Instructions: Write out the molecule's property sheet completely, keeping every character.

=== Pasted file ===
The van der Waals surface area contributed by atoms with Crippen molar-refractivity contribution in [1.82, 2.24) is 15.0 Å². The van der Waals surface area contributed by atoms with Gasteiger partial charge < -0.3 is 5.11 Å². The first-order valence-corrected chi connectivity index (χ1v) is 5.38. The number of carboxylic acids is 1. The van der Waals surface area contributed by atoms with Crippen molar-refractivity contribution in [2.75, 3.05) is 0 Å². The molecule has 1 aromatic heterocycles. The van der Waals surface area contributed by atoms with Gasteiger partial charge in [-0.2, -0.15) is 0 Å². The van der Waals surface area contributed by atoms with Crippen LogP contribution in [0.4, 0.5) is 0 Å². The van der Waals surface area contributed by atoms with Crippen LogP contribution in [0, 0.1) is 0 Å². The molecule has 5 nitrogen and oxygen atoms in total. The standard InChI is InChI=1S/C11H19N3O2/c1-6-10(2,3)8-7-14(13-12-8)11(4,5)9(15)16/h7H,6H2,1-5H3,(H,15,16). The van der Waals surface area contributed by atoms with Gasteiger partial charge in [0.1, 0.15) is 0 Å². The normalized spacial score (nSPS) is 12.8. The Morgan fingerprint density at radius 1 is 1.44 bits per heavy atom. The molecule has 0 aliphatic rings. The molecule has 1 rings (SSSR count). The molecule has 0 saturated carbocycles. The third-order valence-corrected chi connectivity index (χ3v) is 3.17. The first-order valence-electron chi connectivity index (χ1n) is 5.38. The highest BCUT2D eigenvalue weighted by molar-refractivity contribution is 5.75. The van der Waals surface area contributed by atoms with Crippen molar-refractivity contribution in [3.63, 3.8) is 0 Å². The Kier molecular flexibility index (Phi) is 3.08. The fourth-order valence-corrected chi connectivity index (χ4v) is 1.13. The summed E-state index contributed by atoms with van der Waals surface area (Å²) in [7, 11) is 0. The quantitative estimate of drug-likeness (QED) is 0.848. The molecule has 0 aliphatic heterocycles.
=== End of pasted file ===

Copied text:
The van der Waals surface area contributed by atoms with Crippen molar-refractivity contribution in [1.82, 2.24) is 15.0 Å². The van der Waals surface area contributed by atoms with Gasteiger partial charge < -0.3 is 5.11 Å². The first-order valence-corrected chi connectivity index (χ1v) is 5.38. The number of carboxylic acids is 1. The van der Waals surface area contributed by atoms with Crippen molar-refractivity contribution in [2.75, 3.05) is 0 Å². The molecule has 1 aromatic heterocycles. The van der Waals surface area contributed by atoms with Gasteiger partial charge in [-0.2, -0.15) is 0 Å². The van der Waals surface area contributed by atoms with Crippen LogP contribution in [0.4, 0.5) is 0 Å². The van der Waals surface area contributed by atoms with Crippen LogP contribution in [0, 0.1) is 0 Å². The molecule has 5 nitrogen and oxygen atoms in total. The standard InChI is InChI=1S/C11H19N3O2/c1-6-10(2,3)8-7-14(13-12-8)11(4,5)9(15)16/h7H,6H2,1-5H3,(H,15,16). The van der Waals surface area contributed by atoms with Gasteiger partial charge in [0.1, 0.15) is 0 Å². The normalized spacial score (nSPS) is 12.8. The Morgan fingerprint density at radius 1 is 1.44 bits per heavy atom. The molecule has 0 aliphatic rings. The molecule has 1 rings (SSSR count). The molecule has 0 saturated carbocycles. The third-order valence-corrected chi connectivity index (χ3v) is 3.17. The first-order valence-electron chi connectivity index (χ1n) is 5.38. The highest BCUT2D eigenvalue weighted by molar-refractivity contribution is 5.75. The van der Waals surface area contributed by atoms with Crippen molar-refractivity contribution in [3.63, 3.8) is 0 Å². The Kier molecular flexibility index (Phi) is 3.08. The fourth-order valence-corrected chi connectivity index (χ4v) is 1.13. The summed E-state index contributed by atoms with van der Waals surface area (Å²) in [7, 11) is 0. The quantitative estimate of drug-likeness (QED) is 0.848. The molecule has 0 aliphatic heterocycles.